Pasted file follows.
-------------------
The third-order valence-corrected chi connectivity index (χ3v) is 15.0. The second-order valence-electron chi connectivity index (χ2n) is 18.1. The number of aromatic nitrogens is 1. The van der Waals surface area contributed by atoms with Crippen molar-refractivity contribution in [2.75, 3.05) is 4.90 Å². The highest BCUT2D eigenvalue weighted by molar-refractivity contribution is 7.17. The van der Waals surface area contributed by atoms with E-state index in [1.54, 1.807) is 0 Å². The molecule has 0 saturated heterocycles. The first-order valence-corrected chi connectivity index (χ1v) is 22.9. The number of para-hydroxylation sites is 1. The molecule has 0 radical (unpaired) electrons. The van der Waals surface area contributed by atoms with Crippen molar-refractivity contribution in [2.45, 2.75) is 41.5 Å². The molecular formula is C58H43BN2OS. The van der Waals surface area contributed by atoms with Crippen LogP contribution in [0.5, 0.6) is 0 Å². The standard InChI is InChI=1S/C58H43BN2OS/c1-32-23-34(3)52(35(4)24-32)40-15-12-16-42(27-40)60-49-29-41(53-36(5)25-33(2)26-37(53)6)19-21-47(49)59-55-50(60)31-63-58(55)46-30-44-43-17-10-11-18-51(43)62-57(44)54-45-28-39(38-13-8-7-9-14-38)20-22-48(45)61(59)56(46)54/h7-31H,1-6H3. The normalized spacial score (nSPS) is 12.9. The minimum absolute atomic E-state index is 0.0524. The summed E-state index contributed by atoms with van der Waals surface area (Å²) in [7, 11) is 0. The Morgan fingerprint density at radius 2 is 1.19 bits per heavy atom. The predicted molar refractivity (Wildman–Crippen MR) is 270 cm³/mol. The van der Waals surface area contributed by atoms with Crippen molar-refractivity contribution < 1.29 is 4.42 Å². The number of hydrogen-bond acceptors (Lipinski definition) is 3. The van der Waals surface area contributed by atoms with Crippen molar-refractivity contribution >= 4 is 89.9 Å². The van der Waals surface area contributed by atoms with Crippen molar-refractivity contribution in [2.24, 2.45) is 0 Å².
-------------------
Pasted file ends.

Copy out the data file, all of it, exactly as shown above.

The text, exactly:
The third-order valence-corrected chi connectivity index (χ3v) is 15.0. The second-order valence-electron chi connectivity index (χ2n) is 18.1. The number of aromatic nitrogens is 1. The van der Waals surface area contributed by atoms with Crippen molar-refractivity contribution in [2.75, 3.05) is 4.90 Å². The highest BCUT2D eigenvalue weighted by molar-refractivity contribution is 7.17. The van der Waals surface area contributed by atoms with E-state index in [1.54, 1.807) is 0 Å². The molecule has 0 saturated heterocycles. The first-order valence-corrected chi connectivity index (χ1v) is 22.9. The number of para-hydroxylation sites is 1. The molecule has 0 radical (unpaired) electrons. The van der Waals surface area contributed by atoms with Crippen molar-refractivity contribution in [2.45, 2.75) is 41.5 Å². The molecular formula is C58H43BN2OS. The van der Waals surface area contributed by atoms with Crippen LogP contribution in [0.5, 0.6) is 0 Å². The standard InChI is InChI=1S/C58H43BN2OS/c1-32-23-34(3)52(35(4)24-32)40-15-12-16-42(27-40)60-49-29-41(53-36(5)25-33(2)26-37(53)6)19-21-47(49)59-55-50(60)31-63-58(55)46-30-44-43-17-10-11-18-51(43)62-57(44)54-45-28-39(38-13-8-7-9-14-38)20-22-48(45)61(59)56(46)54/h7-31H,1-6H3. The normalized spacial score (nSPS) is 12.9. The minimum absolute atomic E-state index is 0.0524. The summed E-state index contributed by atoms with van der Waals surface area (Å²) in [7, 11) is 0. The Morgan fingerprint density at radius 2 is 1.19 bits per heavy atom. The predicted molar refractivity (Wildman–Crippen MR) is 270 cm³/mol. The van der Waals surface area contributed by atoms with Crippen molar-refractivity contribution < 1.29 is 4.42 Å². The number of hydrogen-bond acceptors (Lipinski definition) is 3. The van der Waals surface area contributed by atoms with Crippen molar-refractivity contribution >= 4 is 89.9 Å². The van der Waals surface area contributed by atoms with Crippen molar-refractivity contribution in [2.24, 2.45) is 0 Å².